When I returned to running in 1988, I faced the many obstacles that confront any beginning runner. At each crossroad, I tried to remember to ask God for help. When I did, I reliably found the answers I needed.
My path as a runner appeared to have been carefully orchestrated, as if it had been laid out in advance. When it was time to shift to a new phase of running, the awareness would grow that a change lay ahead. There would be a growing frustration with what I was doing – sometimes, an injury would present a break with the past and a chance to reflect on the new direction. The frustration would increase until I was impelled to pray desperately for understanding. And as I followed the guidance that came, I would find myself running at the next level and experiencing its unique challenges and rewards.
The changes were never only physical – always, there was a fresh understanding of all aspects of running: emotional, mental, and spiritual.
At one point, for example, it became clear that if I wanted to learn to run fast, I would have to lose weight. I prayed for guidance, and the next day I ran into a friend who was looking fit and healthy. I asked what he was doing, and he said he’d consulted a nutritionist. I called the nutritionist and, with his help, lost 40 pounds.
When it was time to change, the tools I needed would show up so long as I remembered to pray. It happened again when I sensed that it was time to start doing speedwork.
I had no idea what kind of speedwork I should do. The books and magazines were presented a bewildering array of methods. I’d gotten hints from Kit Flynn, a local champion runner, when I ran into him at the local high school track. But I needed to know more. So I continued to ask for guidance.
One evening, a fit-looking gentleman with shoulder-length white hair walked into the store where I worked. He noticed my running t-shirt and introduced himself and invited me to join a group of over-40 runners who trained together at the local high school track. He was Carl Ellsworth, the northern California USATF road race champion in the 60-64 age bracket for the previous two years. Carl lived just up the road, yet in the twenty years I’d lived in the area we’d never met. Those weekly speed sessions were deeply meaningful to me – they were the answer to my prayers.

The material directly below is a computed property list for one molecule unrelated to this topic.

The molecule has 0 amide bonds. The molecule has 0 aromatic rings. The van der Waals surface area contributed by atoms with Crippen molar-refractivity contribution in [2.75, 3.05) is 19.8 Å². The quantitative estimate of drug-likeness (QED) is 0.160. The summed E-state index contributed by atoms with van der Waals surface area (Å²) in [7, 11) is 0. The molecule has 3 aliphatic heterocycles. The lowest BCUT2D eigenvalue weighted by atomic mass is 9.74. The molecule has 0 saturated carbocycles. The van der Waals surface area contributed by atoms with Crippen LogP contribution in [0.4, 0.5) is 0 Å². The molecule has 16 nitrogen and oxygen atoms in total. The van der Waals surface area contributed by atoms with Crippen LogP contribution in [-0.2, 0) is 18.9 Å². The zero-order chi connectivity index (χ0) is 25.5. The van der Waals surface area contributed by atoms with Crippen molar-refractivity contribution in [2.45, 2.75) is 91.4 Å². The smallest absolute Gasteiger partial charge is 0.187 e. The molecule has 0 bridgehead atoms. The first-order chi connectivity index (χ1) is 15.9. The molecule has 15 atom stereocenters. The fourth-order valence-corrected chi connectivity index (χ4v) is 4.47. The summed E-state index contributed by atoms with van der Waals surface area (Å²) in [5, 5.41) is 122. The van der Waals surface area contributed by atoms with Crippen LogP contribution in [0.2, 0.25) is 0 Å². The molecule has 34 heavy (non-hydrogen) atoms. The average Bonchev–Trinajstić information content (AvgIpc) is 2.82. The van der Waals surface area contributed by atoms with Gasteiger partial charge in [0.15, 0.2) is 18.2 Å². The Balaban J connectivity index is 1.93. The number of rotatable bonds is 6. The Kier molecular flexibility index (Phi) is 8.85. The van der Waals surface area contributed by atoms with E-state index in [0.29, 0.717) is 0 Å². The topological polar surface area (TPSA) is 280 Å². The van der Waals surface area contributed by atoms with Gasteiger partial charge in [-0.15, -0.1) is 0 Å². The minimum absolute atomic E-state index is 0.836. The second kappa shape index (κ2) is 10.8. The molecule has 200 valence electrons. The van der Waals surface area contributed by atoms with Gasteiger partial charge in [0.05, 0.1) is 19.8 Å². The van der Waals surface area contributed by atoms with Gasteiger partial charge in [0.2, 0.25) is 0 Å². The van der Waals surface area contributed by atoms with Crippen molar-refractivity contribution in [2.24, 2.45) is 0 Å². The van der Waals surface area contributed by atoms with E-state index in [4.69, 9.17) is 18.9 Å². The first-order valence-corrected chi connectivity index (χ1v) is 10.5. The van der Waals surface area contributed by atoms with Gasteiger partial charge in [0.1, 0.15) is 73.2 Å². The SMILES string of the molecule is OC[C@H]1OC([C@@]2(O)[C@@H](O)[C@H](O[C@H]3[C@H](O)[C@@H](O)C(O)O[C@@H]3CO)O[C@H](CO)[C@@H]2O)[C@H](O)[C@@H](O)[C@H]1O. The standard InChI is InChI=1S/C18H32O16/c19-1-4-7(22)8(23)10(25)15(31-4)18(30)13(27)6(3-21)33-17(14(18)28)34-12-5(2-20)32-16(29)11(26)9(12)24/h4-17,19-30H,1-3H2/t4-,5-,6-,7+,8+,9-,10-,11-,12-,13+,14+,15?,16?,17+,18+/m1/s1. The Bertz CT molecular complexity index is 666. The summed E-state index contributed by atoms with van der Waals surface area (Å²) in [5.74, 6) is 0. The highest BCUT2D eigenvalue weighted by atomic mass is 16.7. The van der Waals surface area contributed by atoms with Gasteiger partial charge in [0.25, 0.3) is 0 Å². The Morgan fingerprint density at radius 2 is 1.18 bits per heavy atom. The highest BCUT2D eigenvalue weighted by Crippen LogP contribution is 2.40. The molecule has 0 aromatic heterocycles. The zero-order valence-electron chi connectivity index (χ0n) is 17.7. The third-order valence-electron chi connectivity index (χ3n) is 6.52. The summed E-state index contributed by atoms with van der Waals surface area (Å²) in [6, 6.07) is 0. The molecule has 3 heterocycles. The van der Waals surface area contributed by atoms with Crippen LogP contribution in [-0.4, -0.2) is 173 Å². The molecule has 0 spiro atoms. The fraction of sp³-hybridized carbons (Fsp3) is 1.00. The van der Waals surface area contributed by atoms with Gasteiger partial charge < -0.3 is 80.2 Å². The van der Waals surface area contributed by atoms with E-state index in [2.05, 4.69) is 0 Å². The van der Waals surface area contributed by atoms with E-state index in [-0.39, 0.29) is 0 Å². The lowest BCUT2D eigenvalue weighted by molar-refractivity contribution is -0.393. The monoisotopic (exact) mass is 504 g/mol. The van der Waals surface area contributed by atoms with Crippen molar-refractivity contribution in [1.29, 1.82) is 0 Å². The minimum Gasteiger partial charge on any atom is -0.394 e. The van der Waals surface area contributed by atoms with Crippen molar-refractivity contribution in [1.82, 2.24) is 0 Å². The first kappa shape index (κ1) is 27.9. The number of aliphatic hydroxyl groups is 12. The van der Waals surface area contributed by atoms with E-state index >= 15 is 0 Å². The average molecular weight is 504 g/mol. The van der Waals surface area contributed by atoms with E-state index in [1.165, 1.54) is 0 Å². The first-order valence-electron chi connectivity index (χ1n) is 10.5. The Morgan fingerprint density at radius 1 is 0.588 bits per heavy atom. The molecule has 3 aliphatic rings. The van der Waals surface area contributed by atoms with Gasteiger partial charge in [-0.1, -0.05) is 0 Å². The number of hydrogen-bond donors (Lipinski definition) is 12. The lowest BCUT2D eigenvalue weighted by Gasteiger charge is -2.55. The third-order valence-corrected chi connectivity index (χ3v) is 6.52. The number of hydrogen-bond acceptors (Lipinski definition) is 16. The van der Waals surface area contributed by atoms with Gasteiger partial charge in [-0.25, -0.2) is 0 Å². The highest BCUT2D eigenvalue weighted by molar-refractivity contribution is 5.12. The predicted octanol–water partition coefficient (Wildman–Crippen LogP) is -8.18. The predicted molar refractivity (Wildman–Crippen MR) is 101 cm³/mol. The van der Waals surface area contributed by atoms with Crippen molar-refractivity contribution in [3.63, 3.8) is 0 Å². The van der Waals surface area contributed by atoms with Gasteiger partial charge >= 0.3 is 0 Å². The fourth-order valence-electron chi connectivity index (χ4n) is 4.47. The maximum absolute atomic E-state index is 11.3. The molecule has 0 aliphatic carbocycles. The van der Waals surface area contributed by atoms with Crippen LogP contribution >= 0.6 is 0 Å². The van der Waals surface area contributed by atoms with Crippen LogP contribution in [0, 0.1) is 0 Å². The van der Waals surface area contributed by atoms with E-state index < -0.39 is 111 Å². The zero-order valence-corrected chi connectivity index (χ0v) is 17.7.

At the first workout, after years of slow ultramarathon training, my time for an all-out mile was 7:42. Seven months later, at age 53, I ran 10 miles in 70 minutes, placing 12th in my age group. Not an impressive time, but a satisfying improvement.
While it was fun to fly around the track, there were deeper rewards. I’ve written about the natural stages of a runner’s career: how in the first stage the emphasis is on the body, the second is for the heart, and in the third stage the focus is on will power. In my training, the romance of running had faded, and I felt drawn to pursue challenging goals.
It wasn’t just my body that needed a change; there was a feeling that working with will power and concentration would fulfill the heart phase of running. In the feeling stage, I had worked to develop the attitudes of a runner – generosity, kindness, and the positive, upbeat energy. Having acquired some awareness of those qualities, I was ready to put them to the test while running hard.
In his book, Education for Life, J. Donald Walters explains why nature develops a child’s feelings first, before its will power. Without sensitive feeling, will power can all too easily become arrogant and overbearing. Also, feeling is the human faculty that enables us to tell right from wrong. Thus it’s essential for children to develop their ability to feel, before their power to act on their feelings. In professional sports, arrogance, self-centeredness, and indifference to the well-being of others are common. Surely children with sports talent would benefit from an education that cultivated their hearts during the “feeling years” from six to twelve. (See Chapter 3, “The Five Dimensions of Fitness.”)
Traversing the stages of a runner’s career isn’t easy, even with inner guidance. Change isn’t easy, but change in an expansive direction is rewarding. You look back and feel: “It was hard to shift directions, but I feel larger than I was. I know more. I feel more deeply. I can do more.”
The urge to become larger impels us to expand our awareness, to move a step closer to the larger Self that is the source of all our joys.